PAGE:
• The program provides learning opportunities for the participants' families.

OST–School Linkages

  • The program incorporates programming that integrates and complements school-day activities for a holistic approach to youth development, through:
    • An aligned vision.
    • Funds and resources.
    • Complementary, not competitive, scheduling, recruiting, and programming.
    • Staffing and professional development.
    • Curriculum and standards-based testing.
  • Program staff communicate and connect with school staff regularly, regarding:
    • Resources (funding and in-kind contributions) and facilities.
    • Individual students and their needs.

OST–Community Linkages

  • The program engages in community collaborations that enhance program activities and/or sustainability.
  • The program builds links between youth in the program and the community, by:
    • Educating youth about their community.
    • Encouraging youth to give back to their community through service projects.
    • Encouraging youth representation in community and government organizations.
    • The program builds links with businesses, municipal government, and local education institutions for funding, volunteering, programming, and/or advocacy.
  • Program staff reflect the ethnic, cultural, racial, and linguistic diversity of the community.

Assessing OST Linkages
HFRP's scan of quality assessment tools sheds light on the pertinent elements of quality policies and practices for building linkages with families, schools, and communities; it also documents ways in which OST programs are assessing these linkages. Using one of the many quality assessment tools that examine OST linkages can help programs identify their strong partners, uncover areas where they need to improve their connections to others, and develop a plan for program improvement. As such, they are a vital diagnostic tool on the road to developing and supporting OST linkages with families, schools, and communities and an important framework for understanding how after school programs can support complementary learning.

Quality assessment tool
Tool developer(s)
Linkage category name(s)
For more information
Assessing Afterschool Program Practices Tool Program Questionnaire National Institute on Out-of-School Time and the Massachusetts Department of Education • Connecting With Families
• Partnering With Schools
(tool not available online)
Assessing School-Age Quality National Institute on Out-of-School Time • Strong Partnerships With Young People, Families, Schools, & Communities Buy online at:
Continuous Improvement Process Quality Rubric for Afterschool Programs National Community Education Association • Community and Family Involvement Buy site license at:
DC Standards for Out-of-School Time DC Children and Youth Investment Trust Corporation • Community Development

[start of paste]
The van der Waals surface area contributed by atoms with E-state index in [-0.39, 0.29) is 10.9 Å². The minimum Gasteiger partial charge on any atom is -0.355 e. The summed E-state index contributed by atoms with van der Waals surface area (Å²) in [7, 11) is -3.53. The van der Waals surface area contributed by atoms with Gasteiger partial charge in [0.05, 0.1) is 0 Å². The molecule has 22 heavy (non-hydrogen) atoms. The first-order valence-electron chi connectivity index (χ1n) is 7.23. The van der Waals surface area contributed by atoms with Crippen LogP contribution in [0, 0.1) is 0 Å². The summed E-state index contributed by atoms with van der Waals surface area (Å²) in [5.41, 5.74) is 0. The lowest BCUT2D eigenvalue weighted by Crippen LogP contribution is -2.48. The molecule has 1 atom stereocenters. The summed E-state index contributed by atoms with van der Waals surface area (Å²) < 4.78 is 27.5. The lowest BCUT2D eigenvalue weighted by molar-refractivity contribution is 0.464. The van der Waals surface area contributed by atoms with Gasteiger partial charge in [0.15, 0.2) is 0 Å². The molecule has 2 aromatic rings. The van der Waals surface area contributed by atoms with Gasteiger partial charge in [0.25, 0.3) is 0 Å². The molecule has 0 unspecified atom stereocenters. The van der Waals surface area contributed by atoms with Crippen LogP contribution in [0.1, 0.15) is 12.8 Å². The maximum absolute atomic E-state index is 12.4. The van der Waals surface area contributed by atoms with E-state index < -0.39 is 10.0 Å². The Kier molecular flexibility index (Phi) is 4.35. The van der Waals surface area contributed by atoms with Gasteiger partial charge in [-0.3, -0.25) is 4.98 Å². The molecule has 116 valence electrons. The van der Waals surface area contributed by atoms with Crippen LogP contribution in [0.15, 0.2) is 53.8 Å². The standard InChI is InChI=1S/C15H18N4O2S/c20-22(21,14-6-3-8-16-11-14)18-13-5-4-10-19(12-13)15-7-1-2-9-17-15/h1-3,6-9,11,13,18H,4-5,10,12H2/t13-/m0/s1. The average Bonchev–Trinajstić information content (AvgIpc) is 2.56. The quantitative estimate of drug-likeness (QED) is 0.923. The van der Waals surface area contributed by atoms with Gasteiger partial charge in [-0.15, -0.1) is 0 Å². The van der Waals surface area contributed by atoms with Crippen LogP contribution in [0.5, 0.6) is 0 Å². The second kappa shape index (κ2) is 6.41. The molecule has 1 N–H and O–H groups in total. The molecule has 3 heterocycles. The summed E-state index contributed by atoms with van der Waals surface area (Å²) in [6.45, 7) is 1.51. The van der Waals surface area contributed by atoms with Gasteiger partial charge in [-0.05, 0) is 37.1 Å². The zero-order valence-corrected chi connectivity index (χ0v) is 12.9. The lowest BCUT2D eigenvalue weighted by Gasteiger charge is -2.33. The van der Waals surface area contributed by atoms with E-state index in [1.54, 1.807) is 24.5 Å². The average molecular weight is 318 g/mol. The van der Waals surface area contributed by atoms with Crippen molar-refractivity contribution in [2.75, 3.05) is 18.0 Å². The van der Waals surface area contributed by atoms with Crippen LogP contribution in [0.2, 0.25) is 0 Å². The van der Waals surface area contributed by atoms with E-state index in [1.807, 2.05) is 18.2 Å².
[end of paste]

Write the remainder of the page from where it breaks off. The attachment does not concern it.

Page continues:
Desired Results for Children and Families Programmatic Standards California Department of Education • Involvement
Established Standards of Excellence Self-Assessment Tool: K–12 North Carolina Center for Afterschool Programs • Active Family, Community, and School Partnerships
Exemplary Practices in Afterschool Program Development Center for Collaborative Solutions and Community Network for Youth Development • Academic Alignment
• Neighborhood and Community Connections
PlusTime NH Quality Instrument PlusTime New Hampshire • Connections to Communities and Families
(tool not available online)
Program Quality Self-Assessment for Continuous Improvement Planning District of Columbia 21st Century Community Learning Centers • Linkages Between School Day and After School
• Strong Partnerships and Sustainability

(tool not available online)
Program Quality Self-Assessment Tool New York State After-School Network and The After-School Corpo-ration • Linkages Between Day and After School
• Parent, Family, Community Partnerships
Assessment_ Tool.pdf

Quality Assurance System Foundations, Inc. • Family and Community Connections Buy site license at:
Quality Review for the Beyond the Bell Partnerships Los Angeles Unified School District Beyond the Bell • Connection
• Collaboration
South Carolina County 4-H Program Standards and Quality Indicators 4-H Youth Development Programs • Collaboration and Networking
Standards for Quality School Age Care—Memphis Memphis City Schools • Community Involvement
• Parent Involvement
Standards for Quality School Age Child Care National Association of Elementary School Principals: After School Programs and the K–8 Principal • Community Involvement and Support
• School and After School
Buy online at:
Task Force Standards The Illinois After-School Initiative (Illinois Center for Violence Prevention) • Community Collaboration
• Family Involvement

(no indicators beyond these standards)
Youth Development Framework for Practice
(also Boys & Girls Club Program Assessment)
Community Network for Youth Development • Community Involvement


1 Adapted from Little, P., DuPree, S., & Deich, S. (2002). Documenting progress and demonstrating results: Evaluating local out-of-school time programs. Cambridge, MA: Harvard Family Research Project and The Finance Project.
2 Click here to view additional resources related to quality assessment, including summaries of scanned tools, on HFRP's website.

Helen Westmoreland, Research Analyst, HFRP